From whence this fear and unbelief,
If God, my Father, put to grief
His spotless Son for me?
Can He, the righteous Judge of me,
Condemn me for that debt of sin,
Which, Lord, was charged on Thee?
"Eat the Flesh"
The blood of the lamb having been sprinkled according to the ordinance of Jehovah, the flesh of the animal was to be cooked and eaten. Here also for every detail there was divine legislation; nothing whatever was left to the decision of the people. So we read: "They shall eat the flesh in that night, roast with fire, and unleavened bread; and with bitter herbs they shall eat it. Eat not of it raw nor sodden at all with water, but roast with fire; his head with his legs, and with the purtenance thereof" (Ex. 12:8-9). Eating has in Scripture the double force of appropriation and identification. In John 6:51-57 the Saviour insists upon the necessity of eating His flesh and drinking His blood in order to have and enjoy eternal life. It is folly to drag the Lord's Supper into John 6, for it had not been instituted at the time our Lord thus spoke. The meaning is that not only must He be slain in order to meet the need of sinful men, but men must distinctly appropriate Him in faith in that character. Hence the language of the new song in heaven: "Thou wast slain, and hast redeemed us to God by Thy blood" (Rev. 5:9). They who surround the throne adoringly acknowledge that their every blessing is due to the Saviour's death. Israel's feeding upon the lamb in Egypt is thus typical of our appropriation to-day of the once-slain Christ.
But there is more than this. It was distinctly forbidden to boil the flesh, as also to eat of it raw. It must be "roast with fire." Fire is the emblem in Scripture of the holiness of God in judgement. It is not enough for me to know that Christ died; it is essential that I should believe that He died atoningly, having first exhausted all the judgement of God that my sins deserved. "His own self bare our sins in His own body on the tree" (1 Peter 2:24). Feeding, as it were, upon the roast lamb, I enter in some measure into the awful judgement which fell upon Christ as my sin-bearer, and I realise that but for His self-sacrificing love I must myself have remained under the wrath of God for ever (John 3:36). A sense of this doubtless weighed heavily upon the soul of Saul of Tarsus in Damascus when for three days he could neither eat nor drink (Acts 9:9).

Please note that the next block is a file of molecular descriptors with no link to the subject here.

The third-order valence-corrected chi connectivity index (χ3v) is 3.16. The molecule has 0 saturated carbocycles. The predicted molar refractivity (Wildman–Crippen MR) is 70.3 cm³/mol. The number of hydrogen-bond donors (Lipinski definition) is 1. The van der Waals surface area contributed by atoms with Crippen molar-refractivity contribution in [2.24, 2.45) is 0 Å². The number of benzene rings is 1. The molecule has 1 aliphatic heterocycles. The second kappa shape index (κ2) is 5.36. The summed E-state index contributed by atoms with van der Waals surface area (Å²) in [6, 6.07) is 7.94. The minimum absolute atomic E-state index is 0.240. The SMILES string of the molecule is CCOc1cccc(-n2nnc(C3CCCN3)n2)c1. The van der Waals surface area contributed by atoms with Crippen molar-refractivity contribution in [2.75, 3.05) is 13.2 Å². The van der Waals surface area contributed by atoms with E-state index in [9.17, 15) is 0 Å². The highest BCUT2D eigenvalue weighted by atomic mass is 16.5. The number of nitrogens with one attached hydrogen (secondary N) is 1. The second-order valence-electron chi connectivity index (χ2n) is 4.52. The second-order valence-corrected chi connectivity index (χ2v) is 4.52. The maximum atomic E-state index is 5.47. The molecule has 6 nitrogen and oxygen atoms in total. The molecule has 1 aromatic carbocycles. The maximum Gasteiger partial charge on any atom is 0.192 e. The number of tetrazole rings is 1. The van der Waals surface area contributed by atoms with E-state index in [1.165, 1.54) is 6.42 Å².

The "bitter herbs" which accompanied the roast lamb are suggestive of the same principle. The realisation that sin — my sin — is of such exceeding gravity in the sight of God that nothing could expiate it, and thus save me from eternal ruin, but the death of Christ, and that in the midst of circumstances of unparalleled grief and shame, is bitter indeed; though the knowledge of redemption yields ultimately and for ever exceeding joy. Anything that remained of the Paschal lamb was to be destroyed in the morning. The sacrifice in all its ceremonial was to be completed within a single night.